By Edward Chiu, Emerging Cybersecurity Technologist, Chevron
While the development of quantum computers is still at a nascent stage, its potential in solving problems not feasible with classical computers draws interest from many industries.
On one hand, Volkswagen is researching using quantum computers to help optimize traffic, and researchers at Roche are investigating the use of quantum computing in biomedical applications.
On the other, a quantum computer powerful enough to run Shor’s algorithm poses a severe threat to asymmetric encryption (also known as public key encryption), which in turn plays a vital role in data security. The use of asymmetric encryption is pervasive and transcends industries and companies, thus quantum computing’s impact is far reaching.
“Preparing Enterprises for the Quantum Computing Cybersecurity Threats” is a new paper published by the CSA Quantum-Safe Security Working Group that provides an overview of the cybersecurity risks posed by quantum computing and encourages cybersecurity professionals and decisionmakers to begin planning now as the consequences of inaction are dire.
The paper illustrates the dark side of quantum computing and its impact to cryptography, how asymmetric encryption can be broken, and what practical steps enterprise decision-makers can take now to prepare for the emerging threat. Topics covered in the paper include:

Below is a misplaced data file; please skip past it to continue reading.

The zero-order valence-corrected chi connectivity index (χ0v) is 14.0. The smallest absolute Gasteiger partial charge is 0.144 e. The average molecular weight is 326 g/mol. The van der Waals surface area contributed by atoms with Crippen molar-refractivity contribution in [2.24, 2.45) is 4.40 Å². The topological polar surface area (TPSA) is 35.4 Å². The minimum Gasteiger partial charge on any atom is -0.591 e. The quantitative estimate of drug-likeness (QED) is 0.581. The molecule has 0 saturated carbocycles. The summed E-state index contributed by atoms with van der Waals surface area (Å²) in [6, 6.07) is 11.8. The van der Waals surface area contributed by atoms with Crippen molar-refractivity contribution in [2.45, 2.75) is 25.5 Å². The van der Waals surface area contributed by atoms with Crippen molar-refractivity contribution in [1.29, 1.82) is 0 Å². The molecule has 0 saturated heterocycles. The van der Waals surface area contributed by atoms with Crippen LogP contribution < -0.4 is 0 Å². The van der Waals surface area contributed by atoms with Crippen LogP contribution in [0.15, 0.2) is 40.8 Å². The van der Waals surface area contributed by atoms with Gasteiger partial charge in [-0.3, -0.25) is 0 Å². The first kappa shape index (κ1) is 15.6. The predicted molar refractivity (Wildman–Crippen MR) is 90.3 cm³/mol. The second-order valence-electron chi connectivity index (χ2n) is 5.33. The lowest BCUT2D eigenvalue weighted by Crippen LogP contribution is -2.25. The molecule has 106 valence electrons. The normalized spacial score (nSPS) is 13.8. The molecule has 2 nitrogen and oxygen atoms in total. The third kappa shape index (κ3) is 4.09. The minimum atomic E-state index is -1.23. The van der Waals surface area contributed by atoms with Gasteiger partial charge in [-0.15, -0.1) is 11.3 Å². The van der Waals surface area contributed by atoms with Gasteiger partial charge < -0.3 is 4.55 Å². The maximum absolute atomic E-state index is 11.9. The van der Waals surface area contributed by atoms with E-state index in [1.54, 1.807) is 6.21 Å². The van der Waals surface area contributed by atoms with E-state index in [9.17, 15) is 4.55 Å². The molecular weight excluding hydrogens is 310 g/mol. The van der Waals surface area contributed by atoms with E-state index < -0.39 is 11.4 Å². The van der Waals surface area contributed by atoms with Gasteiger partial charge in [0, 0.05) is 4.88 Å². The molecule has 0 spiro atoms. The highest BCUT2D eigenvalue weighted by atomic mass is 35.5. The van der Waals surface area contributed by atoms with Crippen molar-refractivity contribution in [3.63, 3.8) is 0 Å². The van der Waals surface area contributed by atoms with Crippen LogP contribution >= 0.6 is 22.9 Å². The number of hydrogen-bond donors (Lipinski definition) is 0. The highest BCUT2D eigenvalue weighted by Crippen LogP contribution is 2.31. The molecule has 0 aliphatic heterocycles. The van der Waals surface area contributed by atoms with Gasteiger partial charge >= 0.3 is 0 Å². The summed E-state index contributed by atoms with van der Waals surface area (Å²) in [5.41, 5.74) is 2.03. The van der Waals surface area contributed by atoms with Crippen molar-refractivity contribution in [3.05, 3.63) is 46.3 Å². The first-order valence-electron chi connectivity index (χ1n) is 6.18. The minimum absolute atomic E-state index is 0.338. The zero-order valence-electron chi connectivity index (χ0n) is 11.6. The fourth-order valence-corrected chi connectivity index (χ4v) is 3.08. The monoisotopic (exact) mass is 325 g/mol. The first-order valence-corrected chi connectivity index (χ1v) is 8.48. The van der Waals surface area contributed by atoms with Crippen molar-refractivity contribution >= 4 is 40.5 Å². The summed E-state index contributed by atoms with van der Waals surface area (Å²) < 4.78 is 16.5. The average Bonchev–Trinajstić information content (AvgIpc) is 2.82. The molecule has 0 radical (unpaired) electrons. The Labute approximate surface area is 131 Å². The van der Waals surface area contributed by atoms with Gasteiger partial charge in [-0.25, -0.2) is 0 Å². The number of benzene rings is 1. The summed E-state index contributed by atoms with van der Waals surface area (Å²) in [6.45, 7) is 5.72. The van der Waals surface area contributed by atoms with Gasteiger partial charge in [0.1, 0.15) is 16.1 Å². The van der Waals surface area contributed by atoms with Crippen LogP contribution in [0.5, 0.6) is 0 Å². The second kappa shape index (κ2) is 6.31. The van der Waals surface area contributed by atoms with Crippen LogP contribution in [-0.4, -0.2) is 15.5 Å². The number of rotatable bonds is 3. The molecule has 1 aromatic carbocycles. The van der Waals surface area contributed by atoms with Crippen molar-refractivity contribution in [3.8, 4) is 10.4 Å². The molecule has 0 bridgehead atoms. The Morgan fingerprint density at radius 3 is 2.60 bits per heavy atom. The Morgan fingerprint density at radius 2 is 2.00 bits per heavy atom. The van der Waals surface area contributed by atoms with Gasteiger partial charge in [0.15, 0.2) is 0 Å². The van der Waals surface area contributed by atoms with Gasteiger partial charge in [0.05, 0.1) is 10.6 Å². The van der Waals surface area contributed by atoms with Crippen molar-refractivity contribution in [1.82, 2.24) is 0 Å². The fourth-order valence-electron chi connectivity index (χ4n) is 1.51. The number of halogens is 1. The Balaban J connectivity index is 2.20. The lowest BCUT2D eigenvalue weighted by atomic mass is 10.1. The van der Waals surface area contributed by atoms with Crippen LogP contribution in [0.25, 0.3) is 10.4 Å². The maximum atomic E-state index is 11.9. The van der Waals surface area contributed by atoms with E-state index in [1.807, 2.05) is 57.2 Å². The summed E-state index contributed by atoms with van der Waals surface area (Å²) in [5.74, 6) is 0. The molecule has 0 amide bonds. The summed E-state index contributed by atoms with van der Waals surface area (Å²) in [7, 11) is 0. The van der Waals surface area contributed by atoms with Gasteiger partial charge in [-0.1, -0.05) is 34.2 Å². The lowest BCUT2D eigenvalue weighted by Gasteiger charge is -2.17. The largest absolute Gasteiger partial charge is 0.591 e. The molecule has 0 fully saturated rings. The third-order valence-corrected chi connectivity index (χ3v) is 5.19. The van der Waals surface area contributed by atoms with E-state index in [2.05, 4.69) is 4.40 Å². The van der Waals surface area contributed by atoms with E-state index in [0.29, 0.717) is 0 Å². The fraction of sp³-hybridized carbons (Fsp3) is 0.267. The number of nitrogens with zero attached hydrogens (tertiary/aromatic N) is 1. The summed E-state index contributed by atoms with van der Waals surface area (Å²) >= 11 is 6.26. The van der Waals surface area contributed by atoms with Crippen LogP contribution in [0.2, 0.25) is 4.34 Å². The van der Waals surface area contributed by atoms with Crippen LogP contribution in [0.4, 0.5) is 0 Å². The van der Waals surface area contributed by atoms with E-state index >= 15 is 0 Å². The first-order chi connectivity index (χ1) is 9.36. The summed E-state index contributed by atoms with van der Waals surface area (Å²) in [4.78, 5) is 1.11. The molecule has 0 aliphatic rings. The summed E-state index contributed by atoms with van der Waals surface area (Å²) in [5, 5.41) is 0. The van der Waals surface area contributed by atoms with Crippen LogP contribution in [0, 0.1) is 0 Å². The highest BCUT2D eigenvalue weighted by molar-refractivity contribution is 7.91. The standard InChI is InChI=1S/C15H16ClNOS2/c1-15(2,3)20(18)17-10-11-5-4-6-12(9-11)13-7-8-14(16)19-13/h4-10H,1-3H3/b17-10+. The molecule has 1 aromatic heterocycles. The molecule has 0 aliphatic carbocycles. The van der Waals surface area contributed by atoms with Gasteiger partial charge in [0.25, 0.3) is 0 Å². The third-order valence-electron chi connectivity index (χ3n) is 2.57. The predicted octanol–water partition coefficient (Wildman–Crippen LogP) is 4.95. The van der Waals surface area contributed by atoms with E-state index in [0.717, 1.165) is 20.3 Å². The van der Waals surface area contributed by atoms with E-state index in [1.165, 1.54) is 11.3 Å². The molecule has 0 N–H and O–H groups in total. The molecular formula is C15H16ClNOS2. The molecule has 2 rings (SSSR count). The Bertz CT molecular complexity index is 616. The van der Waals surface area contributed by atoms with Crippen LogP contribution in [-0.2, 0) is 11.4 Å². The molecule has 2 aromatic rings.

- What is quantum computing?
- Impact of quantum computing on cryptography
- The time to prepare is now
- Preparation steps for a post-quantum era
Impact on asymmetric encryption
Asymmetric encryption is the cornerstone of data security on the Internet. Whenever someone uses a browser to log in to their bank account, asymmetric encryption known as RSA is being used. In 1994, MIT mathematicians formulated an algorithm that provides exponential speedup in the factorization of large prime numbers. A quantum computer powerful enough to run Shor’s algorithm and crack mainstream RSA cryptosystems poses catastrophic consequence to data security.
In recent years, cryptographers have been experimenting with the use of hybrid cryptography to mitigate quantum threats. Hybrid cryptography refers to the use of two or more cryptographic schemes, an example of which is a X.509 digital certificate that has two signatures—one classical and the other quantum-resistant. The goal is to provide resistance to both classical and quantum cryptanalytic attacks.
What should IT decision-makers do now?
What can we do now while waiting for the arrival of a quantum computer capable of breaking encryption, an event sometimes referred to as the year to quantum (Y2Q)? IT decision-makers should begin to lay out an actionable plan to prepare for the Y2Q now, using this paper as an actionable guideline.